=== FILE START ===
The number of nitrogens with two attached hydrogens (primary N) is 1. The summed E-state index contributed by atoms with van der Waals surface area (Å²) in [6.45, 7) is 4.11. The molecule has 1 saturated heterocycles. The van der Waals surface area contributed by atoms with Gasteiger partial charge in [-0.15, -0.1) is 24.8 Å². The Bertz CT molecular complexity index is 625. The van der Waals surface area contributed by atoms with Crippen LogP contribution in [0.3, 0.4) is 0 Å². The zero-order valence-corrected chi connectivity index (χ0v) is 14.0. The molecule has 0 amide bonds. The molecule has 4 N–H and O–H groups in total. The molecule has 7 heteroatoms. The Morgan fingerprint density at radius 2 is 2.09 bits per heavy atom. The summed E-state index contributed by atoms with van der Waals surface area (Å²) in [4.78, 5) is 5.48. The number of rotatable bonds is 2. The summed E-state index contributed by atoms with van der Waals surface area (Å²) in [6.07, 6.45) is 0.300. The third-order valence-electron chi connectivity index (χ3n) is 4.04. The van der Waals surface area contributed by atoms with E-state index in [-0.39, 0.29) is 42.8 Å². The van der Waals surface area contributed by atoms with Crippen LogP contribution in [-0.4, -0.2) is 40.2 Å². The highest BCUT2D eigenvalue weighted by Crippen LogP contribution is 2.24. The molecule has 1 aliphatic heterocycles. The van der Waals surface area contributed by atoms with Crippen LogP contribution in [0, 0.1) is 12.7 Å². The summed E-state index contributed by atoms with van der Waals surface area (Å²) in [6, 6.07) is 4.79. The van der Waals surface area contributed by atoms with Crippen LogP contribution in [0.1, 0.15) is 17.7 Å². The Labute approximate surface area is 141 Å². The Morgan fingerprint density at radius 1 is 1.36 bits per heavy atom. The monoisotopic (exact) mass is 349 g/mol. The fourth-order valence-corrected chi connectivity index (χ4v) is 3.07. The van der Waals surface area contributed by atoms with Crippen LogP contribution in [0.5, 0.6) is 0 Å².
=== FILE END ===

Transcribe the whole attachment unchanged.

The number of nitrogens with two attached hydrogens (primary N) is 1. The summed E-state index contributed by atoms with van der Waals surface area (Å²) in [6.45, 7) is 4.11. The molecule has 1 saturated heterocycles. The van der Waals surface area contributed by atoms with Gasteiger partial charge in [-0.15, -0.1) is 24.8 Å². The Bertz CT molecular complexity index is 625. The van der Waals surface area contributed by atoms with Crippen LogP contribution in [0.3, 0.4) is 0 Å². The zero-order valence-corrected chi connectivity index (χ0v) is 14.0. The molecule has 0 amide bonds. The molecule has 4 N–H and O–H groups in total. The molecule has 7 heteroatoms. The Morgan fingerprint density at radius 2 is 2.09 bits per heavy atom. The summed E-state index contributed by atoms with van der Waals surface area (Å²) in [4.78, 5) is 5.48. The number of rotatable bonds is 2. The summed E-state index contributed by atoms with van der Waals surface area (Å²) in [6.07, 6.45) is 0.300. The third-order valence-electron chi connectivity index (χ3n) is 4.04. The van der Waals surface area contributed by atoms with E-state index in [-0.39, 0.29) is 42.8 Å². The van der Waals surface area contributed by atoms with Crippen LogP contribution in [-0.4, -0.2) is 40.2 Å². The highest BCUT2D eigenvalue weighted by Crippen LogP contribution is 2.24. The molecule has 1 aliphatic heterocycles. The van der Waals surface area contributed by atoms with Crippen LogP contribution in [0, 0.1) is 12.7 Å². The summed E-state index contributed by atoms with van der Waals surface area (Å²) in [6, 6.07) is 4.79. The van der Waals surface area contributed by atoms with Crippen LogP contribution in [0.1, 0.15) is 17.7 Å². The Labute approximate surface area is 141 Å². The Morgan fingerprint density at radius 1 is 1.36 bits per heavy atom. The monoisotopic (exact) mass is 349 g/mol. The fourth-order valence-corrected chi connectivity index (χ4v) is 3.07. The van der Waals surface area contributed by atoms with Crippen LogP contribution in [0.5, 0.6) is 0 Å².